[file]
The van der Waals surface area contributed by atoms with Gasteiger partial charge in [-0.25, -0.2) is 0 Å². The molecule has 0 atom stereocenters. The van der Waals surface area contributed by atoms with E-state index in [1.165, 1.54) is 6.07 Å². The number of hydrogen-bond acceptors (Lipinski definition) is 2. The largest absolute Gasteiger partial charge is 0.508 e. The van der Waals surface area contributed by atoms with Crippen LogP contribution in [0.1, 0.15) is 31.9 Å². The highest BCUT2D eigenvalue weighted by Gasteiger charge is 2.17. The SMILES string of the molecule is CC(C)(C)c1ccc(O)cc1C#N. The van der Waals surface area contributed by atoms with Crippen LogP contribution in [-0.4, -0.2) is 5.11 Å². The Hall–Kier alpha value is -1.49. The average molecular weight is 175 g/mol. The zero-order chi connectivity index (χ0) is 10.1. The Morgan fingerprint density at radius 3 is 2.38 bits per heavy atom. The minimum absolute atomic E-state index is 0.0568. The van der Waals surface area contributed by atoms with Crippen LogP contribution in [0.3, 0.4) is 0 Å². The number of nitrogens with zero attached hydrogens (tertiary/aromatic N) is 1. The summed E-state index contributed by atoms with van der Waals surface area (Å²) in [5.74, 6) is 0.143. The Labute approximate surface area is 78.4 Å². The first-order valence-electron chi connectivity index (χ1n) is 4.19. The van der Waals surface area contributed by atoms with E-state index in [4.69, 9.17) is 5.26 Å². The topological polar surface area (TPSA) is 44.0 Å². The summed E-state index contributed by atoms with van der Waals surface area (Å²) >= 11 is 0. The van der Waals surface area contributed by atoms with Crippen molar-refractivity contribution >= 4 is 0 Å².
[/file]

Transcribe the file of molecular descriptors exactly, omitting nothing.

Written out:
The van der Waals surface area contributed by atoms with Gasteiger partial charge in [-0.25, -0.2) is 0 Å². The molecule has 0 atom stereocenters. The van der Waals surface area contributed by atoms with E-state index in [1.165, 1.54) is 6.07 Å². The number of hydrogen-bond acceptors (Lipinski definition) is 2. The largest absolute Gasteiger partial charge is 0.508 e. The van der Waals surface area contributed by atoms with Crippen LogP contribution in [0.1, 0.15) is 31.9 Å². The highest BCUT2D eigenvalue weighted by Gasteiger charge is 2.17. The SMILES string of the molecule is CC(C)(C)c1ccc(O)cc1C#N. The van der Waals surface area contributed by atoms with Crippen LogP contribution in [-0.4, -0.2) is 5.11 Å². The Hall–Kier alpha value is -1.49. The average molecular weight is 175 g/mol. The zero-order chi connectivity index (χ0) is 10.1. The Morgan fingerprint density at radius 3 is 2.38 bits per heavy atom. The minimum absolute atomic E-state index is 0.0568. The van der Waals surface area contributed by atoms with Crippen LogP contribution in [0.3, 0.4) is 0 Å². The number of nitrogens with zero attached hydrogens (tertiary/aromatic N) is 1. The summed E-state index contributed by atoms with van der Waals surface area (Å²) in [5.74, 6) is 0.143. The Labute approximate surface area is 78.4 Å². The first-order valence-electron chi connectivity index (χ1n) is 4.19. The van der Waals surface area contributed by atoms with E-state index in [4.69, 9.17) is 5.26 Å². The topological polar surface area (TPSA) is 44.0 Å². The summed E-state index contributed by atoms with van der Waals surface area (Å²) >= 11 is 0. The van der Waals surface area contributed by atoms with Crippen molar-refractivity contribution >= 4 is 0 Å².